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How to Choose Your First Motorcycle

Choosing Your First Bike
Yamaha V-Star 650
Photo: Jose Barrera CC

Ask a motorcyclist what you should purchase as your first bike, and you’ll find everyone who rides has an opinion. Cruiser riders will point you toward a small cruiser, like the Harley Davidson Sportster. Sportbike riders sometimes suggest 600cc bikes to people who have never ridden a motorcycle, which is usually a bad idea. Some people might tell you to start with a dirt bike before taking to the streets.

The fact is there is no short, “one size fits all” answer to the question. The answer depends mostly on how you answer the following questions.

Have you ridden a motorcycle before?

If the answer is “no,” you might want to hold off on buying your first bike. Learn to ride in a safe, controlled environment first. An introductory course by the Motorcycle Safety Foundation is perfect for new motorcyclists. The MSF provides small-displacement bikes for students to ride. The organization has a long track record of instructing new riders.

If you have ridden a motorcycle before and are familiar with their basic controls, only then is it time to start shopping for a bike.

What do you plan on doing with your motorcycle?

In the United States, the vast majority of motorcyclists use their bikes purely for pleasure. Fewer motorcyclists use their bikes as daily transportation. These riders like the fuel economy and lower cost of ownership than owning a car. Unfortunately, riding a bike full time isn’t possible in many parts of the country due to freezing winter weather.

For every day riding, dependability, and low cost of ownership, look at the many dual sport bikes available from major manufacturers. Some are more “dirt oriented,” like Honda’s XR650L. Others are more “street oriented,” like the Kawasaki KLR650. Both make good first bikes, especially for taller riders.

For a purely recreational ride, ask yourself what kind of riding do you think you’ll enjoy the most? Do you just want to ride? Do you care to learn the finer details of riding a bike fast? For new riders who just want to ride, a small-displacement cruiser works well. For new riders who think they might like to learn how to ride fast, a small-displacement sportbike is a good choice.

Small Displacement CruisersSmall Displacement Sportbikes
Harley Davidson SportsterHonda Grom (125cc)
Kawasaki Vulcan 500 LTDKawasaki Ninja 250 and 300
Honda Shadow VLXHonda CBR250R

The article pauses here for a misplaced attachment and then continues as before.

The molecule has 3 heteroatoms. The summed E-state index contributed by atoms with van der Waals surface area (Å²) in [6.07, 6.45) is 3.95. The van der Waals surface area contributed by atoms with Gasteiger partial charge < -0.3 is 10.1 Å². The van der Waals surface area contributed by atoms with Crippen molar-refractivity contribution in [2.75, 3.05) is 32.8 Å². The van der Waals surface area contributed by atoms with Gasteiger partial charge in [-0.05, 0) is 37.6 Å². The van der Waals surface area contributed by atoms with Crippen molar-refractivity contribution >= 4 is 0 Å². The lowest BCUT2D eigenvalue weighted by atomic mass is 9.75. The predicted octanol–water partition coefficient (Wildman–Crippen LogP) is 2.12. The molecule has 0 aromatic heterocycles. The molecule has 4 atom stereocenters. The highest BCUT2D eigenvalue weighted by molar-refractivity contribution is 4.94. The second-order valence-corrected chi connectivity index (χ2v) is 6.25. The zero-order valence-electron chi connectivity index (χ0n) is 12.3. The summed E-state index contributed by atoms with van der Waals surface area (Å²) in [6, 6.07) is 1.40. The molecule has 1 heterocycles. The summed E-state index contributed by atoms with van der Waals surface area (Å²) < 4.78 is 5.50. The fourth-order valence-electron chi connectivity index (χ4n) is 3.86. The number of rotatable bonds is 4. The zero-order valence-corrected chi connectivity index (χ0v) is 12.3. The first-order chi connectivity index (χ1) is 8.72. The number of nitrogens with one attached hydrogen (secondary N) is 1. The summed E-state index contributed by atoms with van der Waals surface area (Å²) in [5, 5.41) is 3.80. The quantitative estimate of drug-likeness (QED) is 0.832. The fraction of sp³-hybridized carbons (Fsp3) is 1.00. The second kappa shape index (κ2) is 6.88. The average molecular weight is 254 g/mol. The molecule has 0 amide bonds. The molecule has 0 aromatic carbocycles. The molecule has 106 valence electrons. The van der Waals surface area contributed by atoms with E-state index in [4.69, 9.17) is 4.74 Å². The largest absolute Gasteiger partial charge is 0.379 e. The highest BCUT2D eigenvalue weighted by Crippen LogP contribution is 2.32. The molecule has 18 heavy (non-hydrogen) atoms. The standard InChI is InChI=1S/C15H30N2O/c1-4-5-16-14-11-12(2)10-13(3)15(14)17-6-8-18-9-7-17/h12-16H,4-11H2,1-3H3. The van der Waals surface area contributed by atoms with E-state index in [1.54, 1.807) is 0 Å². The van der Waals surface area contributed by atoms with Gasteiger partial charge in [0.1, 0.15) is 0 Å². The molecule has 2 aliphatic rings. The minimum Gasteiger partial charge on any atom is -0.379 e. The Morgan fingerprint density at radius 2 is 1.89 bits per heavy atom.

Yamaha V-Star 650KTM RC390

(note: this list is by no means exhaustive)

A few notes on “small displacement”

Harley Davidson Sportster
Harley Davidson Sportster
Photo: rev_kyoto CC

“Small displacement” can be anything from a 50cc dirt bike all the way up to a 883cc cruiser like the Harley Davidson Sportster. “Displacement” refers to the size of the motorcycle’s engine as measured in cubic centimeters. Whether or not a bike is “small displacement” depends on what kind of bike it is. For sportbikes, anything smaller than 600cc is considered appropriate for most beginners. For cruisers, anything under about 1200cc is an appropriate choice.

What’s a powerband?

Kawasaki Ninja 250
Kawasaki Ninja 250
Photo: skinner1011 CC

If you’re new to motorcycling, this next thing is something you’ll want to remember. A “powerband” is NOT an extra feature some bikes come with and others don’t. A bike’s powerband refers to how the engine’s power is delivered to the rear wheel. Some bikes, like high end sportbikes, make all of their power at the very top of the engine’s rev range. Other bikes, like cruisers, make lots of power down low but run out of steam early. The more torque a bike’s engine makes down low, the easier it is to get going from a stop. Look for a beginner bike with plenty of torque down low and adequate power when the engine’s revved up.

Are you buying a bike or its insurance premium?

You’re going to have a hard time with insurance if you’re under 25 years old. 25 is the magic age when your insurance premiums go way, way down. Race-replica sportbikes often come with unmanageable insurance premiums, especially for new riders in their early 20s. Look for a sporty standard with a displacement under 600cc to save on insurance.

The last word? Ask yourself what you plan to do with the bike and then buy something you like.

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About the Author

Michael Padway is a motorcycle accident attorney with over 40 years of experience in motorcycle cases. He’s been a lifelong motorcycle rider, and fanatic for its culture, advocacy, and safety. If you need assistance with a motorcycle accident, contact him at (800) 928-1511 or visit michaelpadway.com for a free consultation.